The current investigation studied whether adults, children with normally developing language aged 4–5 years, and children with specific language impairment, aged 5–6 years identified vowels on the basis of steady-state or transitional formant frequencies. Four types of synthetic tokens, created with a female voice, served as stimuli: (1) steady-state centers for the vowels [i] and [æ]; (2) voweless tokens with transitions appropriate for [bib] and [bæb]; (3) “congruent” tokens that combined the first two types of stimuli into [bib] and [bæb]; and (4) “conflicting” tokens that combined the transitions from [bib] with the vowel from [bæb] and vice versa. Results showed that children with language impairment identified the [i] vowel more poorly than other subjects for both the voweless and congruent tokens. Overall, children identified vowels most accurately in steady-state centers and congruent stimuli (ranging between 94%–96%). They identified the vowels on the basis of transitions only from “voweless” tokens with 89% and 83.5% accuracy for the normally developing and language impaired groups, respectively. Children with normally developing language used steady-state cues to identify vowels in 87% of the conflicting stimuli, whereas children with language impairment did so for 79% of the stimuli. Adults were equally accurate for voweless, steady-state, and congruent tokens (ranging between 99% to 100% accuracy) and used both steady-state and transition cues for vowel identification. Results suggest that most listeners prefer the steady state for vowel identification but are capable of using the onglide/offglide transitions for vowel identification. Results were discussed with regard to Nittrouer's developmental weighting shift hypothesis and Strange and Jenkin's dynamic specification theory.
109(2001); http://dx.doi.org/10.1121/1.1348009View Description Hide Description
The effect of talker and token variability on speech perception has engendered a great deal of research. However, most of this research has compared listener performance in multiple-talker (or variable) situations to performance in single-talker conditions. It remains unclear to what extent listeners are affected by the degree of variability within a talker, rather than simply the existence of variability (being in a multitalker environment). The present study has two goals: First, the degree of variability among speakers in their /s/ and /∫/ productions was measured. Even among a relatively small pool of talkers, there was a range of speech variability: some talkers had /s/ and /∫/ categories that were quite distinct from one another in terms of frication centroid and skewness, while other speakers had categories that actually overlapped one another. The second goal was to examine whether this degree of variability within a talker influenced perception. Listeners were presented with natural /s/ and /∫/ tokens for identification, under ideal listening conditions, and slower response times were found for speakers whose productions were more variable than for speakers with more internal consistency in their speech. This suggests that the degree of variability, not just the existence of it, may be the more critical factor in perception.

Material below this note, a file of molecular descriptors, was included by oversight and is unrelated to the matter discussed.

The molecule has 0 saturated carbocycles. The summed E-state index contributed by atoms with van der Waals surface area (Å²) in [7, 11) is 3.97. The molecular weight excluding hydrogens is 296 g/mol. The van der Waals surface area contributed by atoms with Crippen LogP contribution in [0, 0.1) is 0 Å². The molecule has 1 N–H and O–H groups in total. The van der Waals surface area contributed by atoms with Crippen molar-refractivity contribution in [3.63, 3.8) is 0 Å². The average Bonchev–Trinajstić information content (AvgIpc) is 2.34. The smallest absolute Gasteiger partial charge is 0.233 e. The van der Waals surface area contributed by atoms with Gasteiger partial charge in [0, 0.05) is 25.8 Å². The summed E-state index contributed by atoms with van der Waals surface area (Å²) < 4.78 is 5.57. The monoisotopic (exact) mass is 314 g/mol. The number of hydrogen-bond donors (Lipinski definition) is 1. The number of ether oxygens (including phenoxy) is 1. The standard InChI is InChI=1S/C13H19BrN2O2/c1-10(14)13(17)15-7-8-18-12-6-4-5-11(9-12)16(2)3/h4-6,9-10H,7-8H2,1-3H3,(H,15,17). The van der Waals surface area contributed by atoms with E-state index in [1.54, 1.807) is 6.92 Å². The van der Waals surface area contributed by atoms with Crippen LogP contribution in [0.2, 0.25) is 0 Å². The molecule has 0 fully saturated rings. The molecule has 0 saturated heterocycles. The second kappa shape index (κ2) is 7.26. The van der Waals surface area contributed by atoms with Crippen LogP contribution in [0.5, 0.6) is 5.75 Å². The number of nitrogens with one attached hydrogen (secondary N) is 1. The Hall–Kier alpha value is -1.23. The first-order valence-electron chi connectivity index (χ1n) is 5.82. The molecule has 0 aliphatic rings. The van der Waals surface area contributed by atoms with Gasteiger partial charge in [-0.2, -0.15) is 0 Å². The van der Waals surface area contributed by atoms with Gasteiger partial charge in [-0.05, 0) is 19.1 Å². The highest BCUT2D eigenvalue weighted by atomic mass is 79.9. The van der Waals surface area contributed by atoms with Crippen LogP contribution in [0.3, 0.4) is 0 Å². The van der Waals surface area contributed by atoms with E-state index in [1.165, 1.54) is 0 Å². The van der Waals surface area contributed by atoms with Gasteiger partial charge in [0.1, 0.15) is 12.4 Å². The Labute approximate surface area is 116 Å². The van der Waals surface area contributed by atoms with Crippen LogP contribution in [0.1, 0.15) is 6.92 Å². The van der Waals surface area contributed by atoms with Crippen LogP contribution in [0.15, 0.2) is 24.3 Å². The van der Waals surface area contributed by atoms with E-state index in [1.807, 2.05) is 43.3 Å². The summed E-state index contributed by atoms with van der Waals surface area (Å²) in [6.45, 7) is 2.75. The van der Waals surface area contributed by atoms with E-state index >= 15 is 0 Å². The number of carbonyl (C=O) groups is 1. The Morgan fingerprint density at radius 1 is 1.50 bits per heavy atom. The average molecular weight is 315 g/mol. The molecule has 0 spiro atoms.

Relations between intelligibility of narrow-band speech and auditory functions, both in the 1-kHz frequency region109(2001); http://dx.doi.org/10.1121/1.1349429View Description Hide Description
Relations between perception of suprathreshold speech and auditory functions were examined in 24 hearing-impaired listeners and 12 normal-hearing listeners. The speech intelligibility index (SII) was used to account for audibility. The auditory functions included detection efficiency, temporal and spectral resolution, temporal and spectral integration, and discrimination of intensity, frequency, rhythm, and spectro-temporal shape. All auditory functions were measured at 1 kHz. Speech intelligibility was assessed with the speech-reception threshold (SRT) in quiet and in noise, and with the speech-reception bandwidth threshold previously developed for investigating speech perception in a limited frequency region around 1 kHz. The results showed that the elevated SRT in quiet could be explained on the basis of audibility. Audibility could only partly account for the elevated SRT values in noise and the deviant values, suggesting that suprathreshold deficits affected intelligibility in these conditions. SII predictions for the improved significantly by including the individually measured upward spread of masking in the SII model. Reduced spectral resolution, reduced temporal resolution, and reduced frequency discrimination appeared to be related to speech perception deficits. Loss of peripheral compression appeared to have the smallest effect on the intelligibility of suprathreshold speech.